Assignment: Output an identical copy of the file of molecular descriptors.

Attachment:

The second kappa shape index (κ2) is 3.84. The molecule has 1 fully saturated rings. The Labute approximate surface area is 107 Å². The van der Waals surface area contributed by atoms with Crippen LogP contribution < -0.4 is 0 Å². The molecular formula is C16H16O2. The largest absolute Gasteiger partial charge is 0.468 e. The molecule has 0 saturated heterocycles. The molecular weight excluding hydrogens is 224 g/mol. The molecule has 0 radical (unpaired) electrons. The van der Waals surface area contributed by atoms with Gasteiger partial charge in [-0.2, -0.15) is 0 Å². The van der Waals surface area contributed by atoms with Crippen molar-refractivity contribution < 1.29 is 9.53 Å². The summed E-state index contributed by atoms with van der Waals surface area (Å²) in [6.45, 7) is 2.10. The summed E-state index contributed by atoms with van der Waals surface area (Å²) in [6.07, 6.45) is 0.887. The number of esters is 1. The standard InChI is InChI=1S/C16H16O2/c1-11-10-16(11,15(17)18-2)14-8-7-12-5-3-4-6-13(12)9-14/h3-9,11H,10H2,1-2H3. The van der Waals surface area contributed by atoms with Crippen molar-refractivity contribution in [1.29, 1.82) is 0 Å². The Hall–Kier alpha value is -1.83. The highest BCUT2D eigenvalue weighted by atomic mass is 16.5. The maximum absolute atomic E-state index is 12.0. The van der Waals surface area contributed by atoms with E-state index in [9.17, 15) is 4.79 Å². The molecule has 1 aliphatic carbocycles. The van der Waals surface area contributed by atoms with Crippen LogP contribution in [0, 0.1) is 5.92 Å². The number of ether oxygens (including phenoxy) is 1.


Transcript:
The second kappa shape index (κ2) is 3.84. The molecule has 1 fully saturated rings. The Labute approximate surface area is 107 Å². The van der Waals surface area contributed by atoms with Crippen LogP contribution < -0.4 is 0 Å². The molecular formula is C16H16O2. The largest absolute Gasteiger partial charge is 0.468 e. The molecule has 0 saturated heterocycles. The molecular weight excluding hydrogens is 224 g/mol. The molecule has 0 radical (unpaired) electrons. The van der Waals surface area contributed by atoms with Gasteiger partial charge in [-0.2, -0.15) is 0 Å². The van der Waals surface area contributed by atoms with Crippen molar-refractivity contribution < 1.29 is 9.53 Å². The summed E-state index contributed by atoms with van der Waals surface area (Å²) in [6.45, 7) is 2.10. The summed E-state index contributed by atoms with van der Waals surface area (Å²) in [6.07, 6.45) is 0.887. The number of esters is 1. The standard InChI is InChI=1S/C16H16O2/c1-11-10-16(11,15(17)18-2)14-8-7-12-5-3-4-6-13(12)9-14/h3-9,11H,10H2,1-2H3. The van der Waals surface area contributed by atoms with Crippen molar-refractivity contribution in [1.29, 1.82) is 0 Å². The Hall–Kier alpha value is -1.83. The highest BCUT2D eigenvalue weighted by atomic mass is 16.5. The maximum absolute atomic E-state index is 12.0. The van der Waals surface area contributed by atoms with E-state index in [9.17, 15) is 4.79 Å². The molecule has 1 aliphatic carbocycles. The van der Waals surface area contributed by atoms with Crippen LogP contribution in [0, 0.1) is 5.92 Å². The number of ether oxygens (including phenoxy) is 1.